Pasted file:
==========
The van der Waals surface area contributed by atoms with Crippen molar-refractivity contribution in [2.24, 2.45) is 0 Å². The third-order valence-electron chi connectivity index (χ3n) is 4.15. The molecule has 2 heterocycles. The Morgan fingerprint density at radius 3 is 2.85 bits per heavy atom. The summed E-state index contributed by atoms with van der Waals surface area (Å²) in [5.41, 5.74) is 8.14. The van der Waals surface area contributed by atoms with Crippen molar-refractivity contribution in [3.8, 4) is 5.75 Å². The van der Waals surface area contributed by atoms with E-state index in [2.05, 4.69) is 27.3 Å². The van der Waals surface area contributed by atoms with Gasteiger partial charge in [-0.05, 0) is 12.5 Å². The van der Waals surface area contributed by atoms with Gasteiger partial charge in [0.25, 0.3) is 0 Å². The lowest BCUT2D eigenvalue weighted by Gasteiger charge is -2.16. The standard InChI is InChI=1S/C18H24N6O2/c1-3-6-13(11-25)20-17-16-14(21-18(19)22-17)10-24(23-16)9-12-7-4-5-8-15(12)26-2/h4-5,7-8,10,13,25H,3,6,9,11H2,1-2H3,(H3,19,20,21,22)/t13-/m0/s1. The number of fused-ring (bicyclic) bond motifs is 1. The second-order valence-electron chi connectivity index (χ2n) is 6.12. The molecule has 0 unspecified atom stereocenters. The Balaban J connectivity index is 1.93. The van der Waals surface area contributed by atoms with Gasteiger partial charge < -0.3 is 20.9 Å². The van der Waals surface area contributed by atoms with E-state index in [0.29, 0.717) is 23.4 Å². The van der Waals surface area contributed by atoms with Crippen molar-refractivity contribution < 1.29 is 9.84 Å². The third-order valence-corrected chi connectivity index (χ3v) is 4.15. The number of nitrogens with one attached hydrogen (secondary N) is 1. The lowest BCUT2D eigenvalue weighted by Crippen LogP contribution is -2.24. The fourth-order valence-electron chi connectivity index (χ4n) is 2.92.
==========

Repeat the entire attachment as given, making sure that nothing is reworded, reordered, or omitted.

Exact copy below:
The van der Waals surface area contributed by atoms with Crippen molar-refractivity contribution in [2.24, 2.45) is 0 Å². The third-order valence-electron chi connectivity index (χ3n) is 4.15. The molecule has 2 heterocycles. The Morgan fingerprint density at radius 3 is 2.85 bits per heavy atom. The summed E-state index contributed by atoms with van der Waals surface area (Å²) in [5.41, 5.74) is 8.14. The van der Waals surface area contributed by atoms with Crippen molar-refractivity contribution in [3.8, 4) is 5.75 Å². The van der Waals surface area contributed by atoms with E-state index in [2.05, 4.69) is 27.3 Å². The van der Waals surface area contributed by atoms with Gasteiger partial charge in [-0.05, 0) is 12.5 Å². The van der Waals surface area contributed by atoms with Gasteiger partial charge in [0.25, 0.3) is 0 Å². The lowest BCUT2D eigenvalue weighted by Gasteiger charge is -2.16. The standard InChI is InChI=1S/C18H24N6O2/c1-3-6-13(11-25)20-17-16-14(21-18(19)22-17)10-24(23-16)9-12-7-4-5-8-15(12)26-2/h4-5,7-8,10,13,25H,3,6,9,11H2,1-2H3,(H3,19,20,21,22)/t13-/m0/s1. The number of fused-ring (bicyclic) bond motifs is 1. The second-order valence-electron chi connectivity index (χ2n) is 6.12. The molecule has 0 unspecified atom stereocenters. The Balaban J connectivity index is 1.93. The van der Waals surface area contributed by atoms with Gasteiger partial charge < -0.3 is 20.9 Å². The van der Waals surface area contributed by atoms with E-state index in [0.29, 0.717) is 23.4 Å². The van der Waals surface area contributed by atoms with Crippen molar-refractivity contribution < 1.29 is 9.84 Å². The third-order valence-corrected chi connectivity index (χ3v) is 4.15. The number of nitrogens with one attached hydrogen (secondary N) is 1. The lowest BCUT2D eigenvalue weighted by Crippen LogP contribution is -2.24. The fourth-order valence-electron chi connectivity index (χ4n) is 2.92.